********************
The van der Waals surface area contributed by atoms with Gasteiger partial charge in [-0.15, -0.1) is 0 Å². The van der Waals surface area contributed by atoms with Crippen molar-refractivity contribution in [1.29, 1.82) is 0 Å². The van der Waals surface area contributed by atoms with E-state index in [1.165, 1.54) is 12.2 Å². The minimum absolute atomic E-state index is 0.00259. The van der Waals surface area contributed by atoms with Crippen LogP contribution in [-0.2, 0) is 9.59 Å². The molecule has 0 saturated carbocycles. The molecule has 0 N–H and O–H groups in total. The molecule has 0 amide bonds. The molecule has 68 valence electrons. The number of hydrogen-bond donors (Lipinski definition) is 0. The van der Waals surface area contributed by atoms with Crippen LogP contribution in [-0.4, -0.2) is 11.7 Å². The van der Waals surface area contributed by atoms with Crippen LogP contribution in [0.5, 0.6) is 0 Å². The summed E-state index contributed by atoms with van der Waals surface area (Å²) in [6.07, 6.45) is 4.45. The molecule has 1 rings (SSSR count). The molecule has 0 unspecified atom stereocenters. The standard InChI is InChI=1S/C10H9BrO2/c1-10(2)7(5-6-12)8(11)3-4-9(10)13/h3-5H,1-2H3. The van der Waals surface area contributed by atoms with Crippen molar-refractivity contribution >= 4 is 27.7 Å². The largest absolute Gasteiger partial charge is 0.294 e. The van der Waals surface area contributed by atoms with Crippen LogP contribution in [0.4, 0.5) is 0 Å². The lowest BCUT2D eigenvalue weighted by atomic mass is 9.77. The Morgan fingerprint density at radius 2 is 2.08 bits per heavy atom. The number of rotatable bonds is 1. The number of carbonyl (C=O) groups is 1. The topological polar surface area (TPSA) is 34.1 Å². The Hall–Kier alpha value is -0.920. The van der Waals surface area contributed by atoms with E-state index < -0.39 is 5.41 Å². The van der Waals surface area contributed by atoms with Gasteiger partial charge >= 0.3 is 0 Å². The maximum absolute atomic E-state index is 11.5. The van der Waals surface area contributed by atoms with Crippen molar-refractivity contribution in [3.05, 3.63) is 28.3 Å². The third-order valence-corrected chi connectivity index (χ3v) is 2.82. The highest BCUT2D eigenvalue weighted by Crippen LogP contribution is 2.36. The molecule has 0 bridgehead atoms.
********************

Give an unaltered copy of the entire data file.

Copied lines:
The van der Waals surface area contributed by atoms with Gasteiger partial charge in [-0.15, -0.1) is 0 Å². The van der Waals surface area contributed by atoms with Crippen molar-refractivity contribution in [1.29, 1.82) is 0 Å². The van der Waals surface area contributed by atoms with E-state index in [1.165, 1.54) is 12.2 Å². The minimum absolute atomic E-state index is 0.00259. The van der Waals surface area contributed by atoms with Crippen LogP contribution in [-0.2, 0) is 9.59 Å². The molecule has 0 saturated carbocycles. The molecule has 0 N–H and O–H groups in total. The molecule has 0 amide bonds. The molecule has 68 valence electrons. The number of hydrogen-bond donors (Lipinski definition) is 0. The van der Waals surface area contributed by atoms with Crippen LogP contribution in [-0.4, -0.2) is 11.7 Å². The van der Waals surface area contributed by atoms with Crippen LogP contribution in [0.5, 0.6) is 0 Å². The summed E-state index contributed by atoms with van der Waals surface area (Å²) in [6.07, 6.45) is 4.45. The molecule has 1 rings (SSSR count). The molecule has 0 unspecified atom stereocenters. The standard InChI is InChI=1S/C10H9BrO2/c1-10(2)7(5-6-12)8(11)3-4-9(10)13/h3-5H,1-2H3. The van der Waals surface area contributed by atoms with Crippen molar-refractivity contribution >= 4 is 27.7 Å². The largest absolute Gasteiger partial charge is 0.294 e. The van der Waals surface area contributed by atoms with Crippen LogP contribution in [0.4, 0.5) is 0 Å². The lowest BCUT2D eigenvalue weighted by atomic mass is 9.77. The Morgan fingerprint density at radius 2 is 2.08 bits per heavy atom. The number of rotatable bonds is 1. The number of carbonyl (C=O) groups is 1. The topological polar surface area (TPSA) is 34.1 Å². The Hall–Kier alpha value is -0.920. The van der Waals surface area contributed by atoms with E-state index < -0.39 is 5.41 Å². The van der Waals surface area contributed by atoms with Gasteiger partial charge >= 0.3 is 0 Å². The maximum absolute atomic E-state index is 11.5. The van der Waals surface area contributed by atoms with Crippen molar-refractivity contribution in [3.05, 3.63) is 28.3 Å². The third-order valence-corrected chi connectivity index (χ3v) is 2.82. The highest BCUT2D eigenvalue weighted by Crippen LogP contribution is 2.36. The molecule has 0 bridgehead atoms.